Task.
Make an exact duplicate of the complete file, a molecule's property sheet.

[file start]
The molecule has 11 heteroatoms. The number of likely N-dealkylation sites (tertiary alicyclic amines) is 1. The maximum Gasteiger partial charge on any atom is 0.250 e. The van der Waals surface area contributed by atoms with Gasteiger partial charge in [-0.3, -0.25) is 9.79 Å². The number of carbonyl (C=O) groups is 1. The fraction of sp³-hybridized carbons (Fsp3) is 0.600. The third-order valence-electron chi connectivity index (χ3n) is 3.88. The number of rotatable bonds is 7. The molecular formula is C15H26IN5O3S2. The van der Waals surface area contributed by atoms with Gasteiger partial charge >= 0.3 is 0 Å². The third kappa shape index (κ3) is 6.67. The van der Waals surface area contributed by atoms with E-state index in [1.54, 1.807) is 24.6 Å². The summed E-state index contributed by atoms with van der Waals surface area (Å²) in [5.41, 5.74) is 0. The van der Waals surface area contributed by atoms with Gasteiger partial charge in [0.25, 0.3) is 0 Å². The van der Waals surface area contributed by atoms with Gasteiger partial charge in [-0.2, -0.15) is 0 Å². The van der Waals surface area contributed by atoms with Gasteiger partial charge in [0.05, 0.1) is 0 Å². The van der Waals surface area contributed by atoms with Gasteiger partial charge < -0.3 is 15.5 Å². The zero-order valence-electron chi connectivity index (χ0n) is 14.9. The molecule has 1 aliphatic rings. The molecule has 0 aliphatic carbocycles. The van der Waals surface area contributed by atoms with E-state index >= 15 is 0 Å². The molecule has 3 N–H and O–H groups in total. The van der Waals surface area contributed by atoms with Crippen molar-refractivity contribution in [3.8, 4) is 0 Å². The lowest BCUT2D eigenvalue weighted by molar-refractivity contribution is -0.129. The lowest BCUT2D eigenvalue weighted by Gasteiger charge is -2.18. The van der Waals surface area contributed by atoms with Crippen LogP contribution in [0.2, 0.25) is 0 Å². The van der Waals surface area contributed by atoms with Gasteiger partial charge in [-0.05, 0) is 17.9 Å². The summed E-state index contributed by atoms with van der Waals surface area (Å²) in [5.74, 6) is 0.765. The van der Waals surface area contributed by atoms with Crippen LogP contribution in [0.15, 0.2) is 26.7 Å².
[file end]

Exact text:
The molecule has 11 heteroatoms. The number of likely N-dealkylation sites (tertiary alicyclic amines) is 1. The maximum Gasteiger partial charge on any atom is 0.250 e. The van der Waals surface area contributed by atoms with Gasteiger partial charge in [-0.3, -0.25) is 9.79 Å². The number of carbonyl (C=O) groups is 1. The fraction of sp³-hybridized carbons (Fsp3) is 0.600. The third-order valence-electron chi connectivity index (χ3n) is 3.88. The number of rotatable bonds is 7. The molecular formula is C15H26IN5O3S2. The van der Waals surface area contributed by atoms with Gasteiger partial charge >= 0.3 is 0 Å². The third kappa shape index (κ3) is 6.67. The van der Waals surface area contributed by atoms with E-state index in [1.54, 1.807) is 24.6 Å². The summed E-state index contributed by atoms with van der Waals surface area (Å²) in [5.41, 5.74) is 0. The van der Waals surface area contributed by atoms with Gasteiger partial charge in [0.25, 0.3) is 0 Å². The van der Waals surface area contributed by atoms with Gasteiger partial charge in [-0.2, -0.15) is 0 Å². The van der Waals surface area contributed by atoms with Gasteiger partial charge in [0.05, 0.1) is 0 Å². The van der Waals surface area contributed by atoms with Gasteiger partial charge < -0.3 is 15.5 Å². The zero-order valence-electron chi connectivity index (χ0n) is 14.9. The molecule has 1 aliphatic rings. The molecule has 0 aliphatic carbocycles. The van der Waals surface area contributed by atoms with E-state index >= 15 is 0 Å². The molecule has 3 N–H and O–H groups in total. The van der Waals surface area contributed by atoms with Crippen molar-refractivity contribution in [3.8, 4) is 0 Å². The lowest BCUT2D eigenvalue weighted by molar-refractivity contribution is -0.129. The lowest BCUT2D eigenvalue weighted by Gasteiger charge is -2.18. The van der Waals surface area contributed by atoms with Crippen LogP contribution in [0.2, 0.25) is 0 Å². The van der Waals surface area contributed by atoms with Gasteiger partial charge in [-0.05, 0) is 17.9 Å². The summed E-state index contributed by atoms with van der Waals surface area (Å²) in [5.74, 6) is 0.765. The van der Waals surface area contributed by atoms with Crippen LogP contribution in [0.15, 0.2) is 26.7 Å².